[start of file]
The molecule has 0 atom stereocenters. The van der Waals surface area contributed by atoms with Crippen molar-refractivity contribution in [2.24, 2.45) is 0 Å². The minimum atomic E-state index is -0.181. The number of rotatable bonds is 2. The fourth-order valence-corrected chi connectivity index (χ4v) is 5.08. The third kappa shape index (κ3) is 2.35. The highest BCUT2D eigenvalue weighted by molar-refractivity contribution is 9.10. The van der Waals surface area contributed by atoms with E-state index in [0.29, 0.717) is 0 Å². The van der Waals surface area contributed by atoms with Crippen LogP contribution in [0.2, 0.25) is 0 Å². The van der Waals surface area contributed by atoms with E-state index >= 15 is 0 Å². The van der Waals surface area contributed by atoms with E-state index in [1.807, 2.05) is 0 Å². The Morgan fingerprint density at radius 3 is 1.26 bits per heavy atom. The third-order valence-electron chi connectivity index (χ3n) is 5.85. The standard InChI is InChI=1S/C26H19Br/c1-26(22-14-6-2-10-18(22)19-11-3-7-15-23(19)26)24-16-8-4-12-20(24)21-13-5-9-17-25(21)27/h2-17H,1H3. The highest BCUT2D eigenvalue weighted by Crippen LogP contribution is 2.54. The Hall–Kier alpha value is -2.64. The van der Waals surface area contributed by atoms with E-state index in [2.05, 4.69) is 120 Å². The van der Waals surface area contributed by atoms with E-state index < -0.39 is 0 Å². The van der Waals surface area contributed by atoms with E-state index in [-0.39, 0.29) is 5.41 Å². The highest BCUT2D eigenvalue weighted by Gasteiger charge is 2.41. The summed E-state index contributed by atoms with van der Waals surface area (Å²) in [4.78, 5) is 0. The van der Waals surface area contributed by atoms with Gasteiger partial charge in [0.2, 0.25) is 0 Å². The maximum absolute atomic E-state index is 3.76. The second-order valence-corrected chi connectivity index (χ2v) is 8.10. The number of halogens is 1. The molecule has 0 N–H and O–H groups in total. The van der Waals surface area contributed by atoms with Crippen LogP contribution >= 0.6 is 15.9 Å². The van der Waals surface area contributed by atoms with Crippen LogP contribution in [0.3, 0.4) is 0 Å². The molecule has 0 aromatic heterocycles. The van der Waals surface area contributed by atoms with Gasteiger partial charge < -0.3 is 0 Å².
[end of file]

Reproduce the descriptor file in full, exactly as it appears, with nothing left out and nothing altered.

The molecule has 0 atom stereocenters. The van der Waals surface area contributed by atoms with Crippen molar-refractivity contribution in [2.24, 2.45) is 0 Å². The minimum atomic E-state index is -0.181. The number of rotatable bonds is 2. The fourth-order valence-corrected chi connectivity index (χ4v) is 5.08. The third kappa shape index (κ3) is 2.35. The highest BCUT2D eigenvalue weighted by molar-refractivity contribution is 9.10. The van der Waals surface area contributed by atoms with E-state index in [0.29, 0.717) is 0 Å². The van der Waals surface area contributed by atoms with Crippen LogP contribution in [0.2, 0.25) is 0 Å². The van der Waals surface area contributed by atoms with E-state index >= 15 is 0 Å². The van der Waals surface area contributed by atoms with E-state index in [1.807, 2.05) is 0 Å². The Morgan fingerprint density at radius 3 is 1.26 bits per heavy atom. The third-order valence-electron chi connectivity index (χ3n) is 5.85. The standard InChI is InChI=1S/C26H19Br/c1-26(22-14-6-2-10-18(22)19-11-3-7-15-23(19)26)24-16-8-4-12-20(24)21-13-5-9-17-25(21)27/h2-17H,1H3. The highest BCUT2D eigenvalue weighted by Crippen LogP contribution is 2.54. The Hall–Kier alpha value is -2.64. The van der Waals surface area contributed by atoms with E-state index in [2.05, 4.69) is 120 Å². The van der Waals surface area contributed by atoms with E-state index < -0.39 is 0 Å². The van der Waals surface area contributed by atoms with E-state index in [-0.39, 0.29) is 5.41 Å². The highest BCUT2D eigenvalue weighted by Gasteiger charge is 2.41. The summed E-state index contributed by atoms with van der Waals surface area (Å²) in [4.78, 5) is 0. The van der Waals surface area contributed by atoms with Gasteiger partial charge in [0.2, 0.25) is 0 Å². The maximum absolute atomic E-state index is 3.76. The second-order valence-corrected chi connectivity index (χ2v) is 8.10. The number of halogens is 1. The molecule has 0 N–H and O–H groups in total. The van der Waals surface area contributed by atoms with Crippen LogP contribution >= 0.6 is 15.9 Å². The van der Waals surface area contributed by atoms with Crippen LogP contribution in [0.3, 0.4) is 0 Å². The molecule has 0 aromatic heterocycles. The van der Waals surface area contributed by atoms with Gasteiger partial charge < -0.3 is 0 Å².